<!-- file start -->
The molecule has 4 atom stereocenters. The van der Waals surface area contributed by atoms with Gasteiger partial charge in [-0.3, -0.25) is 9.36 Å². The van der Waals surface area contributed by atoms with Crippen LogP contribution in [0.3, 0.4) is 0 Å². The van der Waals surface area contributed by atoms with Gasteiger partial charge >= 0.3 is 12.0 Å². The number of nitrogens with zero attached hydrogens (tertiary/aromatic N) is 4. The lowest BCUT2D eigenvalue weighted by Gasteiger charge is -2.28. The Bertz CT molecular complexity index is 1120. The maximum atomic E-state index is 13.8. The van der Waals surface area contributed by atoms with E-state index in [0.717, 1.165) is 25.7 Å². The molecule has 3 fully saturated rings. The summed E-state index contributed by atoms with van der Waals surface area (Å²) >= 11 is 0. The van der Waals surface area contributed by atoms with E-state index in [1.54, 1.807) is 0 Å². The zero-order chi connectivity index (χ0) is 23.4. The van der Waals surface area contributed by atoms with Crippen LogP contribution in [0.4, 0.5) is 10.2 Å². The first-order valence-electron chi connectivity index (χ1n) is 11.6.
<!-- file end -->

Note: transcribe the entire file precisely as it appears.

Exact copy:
The molecule has 4 atom stereocenters. The van der Waals surface area contributed by atoms with Gasteiger partial charge in [-0.3, -0.25) is 9.36 Å². The van der Waals surface area contributed by atoms with Crippen LogP contribution in [0.3, 0.4) is 0 Å². The van der Waals surface area contributed by atoms with Gasteiger partial charge >= 0.3 is 12.0 Å². The number of nitrogens with zero attached hydrogens (tertiary/aromatic N) is 4. The lowest BCUT2D eigenvalue weighted by Gasteiger charge is -2.28. The Bertz CT molecular complexity index is 1120. The maximum atomic E-state index is 13.8. The van der Waals surface area contributed by atoms with E-state index in [0.717, 1.165) is 25.7 Å². The molecule has 3 fully saturated rings. The summed E-state index contributed by atoms with van der Waals surface area (Å²) >= 11 is 0. The van der Waals surface area contributed by atoms with E-state index in [1.54, 1.807) is 0 Å². The zero-order chi connectivity index (χ0) is 23.4. The van der Waals surface area contributed by atoms with Crippen LogP contribution in [0.4, 0.5) is 10.2 Å². The first-order valence-electron chi connectivity index (χ1n) is 11.6.